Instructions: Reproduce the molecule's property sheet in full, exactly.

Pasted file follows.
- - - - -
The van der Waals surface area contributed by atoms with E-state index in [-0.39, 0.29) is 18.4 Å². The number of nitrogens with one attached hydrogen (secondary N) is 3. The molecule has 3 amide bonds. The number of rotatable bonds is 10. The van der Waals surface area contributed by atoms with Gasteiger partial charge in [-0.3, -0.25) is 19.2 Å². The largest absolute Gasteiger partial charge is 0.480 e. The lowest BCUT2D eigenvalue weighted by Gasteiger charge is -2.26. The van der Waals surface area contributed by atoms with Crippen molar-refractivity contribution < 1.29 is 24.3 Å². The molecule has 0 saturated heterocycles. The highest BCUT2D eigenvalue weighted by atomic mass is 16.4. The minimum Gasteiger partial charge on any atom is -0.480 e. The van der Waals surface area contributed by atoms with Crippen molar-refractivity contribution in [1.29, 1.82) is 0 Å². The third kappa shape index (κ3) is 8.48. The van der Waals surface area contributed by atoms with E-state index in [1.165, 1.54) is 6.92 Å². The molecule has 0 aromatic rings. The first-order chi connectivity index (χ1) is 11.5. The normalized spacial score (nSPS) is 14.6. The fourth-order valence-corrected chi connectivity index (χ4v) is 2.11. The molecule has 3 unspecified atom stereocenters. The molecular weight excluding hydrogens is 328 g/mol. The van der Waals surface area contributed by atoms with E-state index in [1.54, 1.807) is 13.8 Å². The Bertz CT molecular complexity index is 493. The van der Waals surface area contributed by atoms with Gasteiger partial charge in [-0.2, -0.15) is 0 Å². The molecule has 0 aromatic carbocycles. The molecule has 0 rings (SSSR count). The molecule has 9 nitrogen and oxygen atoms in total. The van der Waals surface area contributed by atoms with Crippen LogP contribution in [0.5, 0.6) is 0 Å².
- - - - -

The van der Waals surface area contributed by atoms with E-state index in [-0.39, 0.29) is 18.4 Å². The number of nitrogens with one attached hydrogen (secondary N) is 3. The molecule has 3 amide bonds. The number of rotatable bonds is 10. The van der Waals surface area contributed by atoms with Gasteiger partial charge in [-0.3, -0.25) is 19.2 Å². The largest absolute Gasteiger partial charge is 0.480 e. The lowest BCUT2D eigenvalue weighted by Gasteiger charge is -2.26. The van der Waals surface area contributed by atoms with Crippen molar-refractivity contribution < 1.29 is 24.3 Å². The molecule has 0 saturated heterocycles. The highest BCUT2D eigenvalue weighted by atomic mass is 16.4. The minimum Gasteiger partial charge on any atom is -0.480 e. The van der Waals surface area contributed by atoms with Crippen molar-refractivity contribution in [1.29, 1.82) is 0 Å². The third kappa shape index (κ3) is 8.48. The van der Waals surface area contributed by atoms with E-state index in [1.165, 1.54) is 6.92 Å². The molecule has 0 aromatic rings. The first-order chi connectivity index (χ1) is 11.5. The normalized spacial score (nSPS) is 14.6. The fourth-order valence-corrected chi connectivity index (χ4v) is 2.11. The molecule has 3 unspecified atom stereocenters. The molecular weight excluding hydrogens is 328 g/mol. The van der Waals surface area contributed by atoms with E-state index in [1.54, 1.807) is 13.8 Å². The Bertz CT molecular complexity index is 493. The van der Waals surface area contributed by atoms with Gasteiger partial charge in [-0.2, -0.15) is 0 Å². The molecule has 0 aromatic carbocycles. The molecule has 0 rings (SSSR count). The molecule has 9 nitrogen and oxygen atoms in total. The van der Waals surface area contributed by atoms with Crippen LogP contribution in [0.5, 0.6) is 0 Å².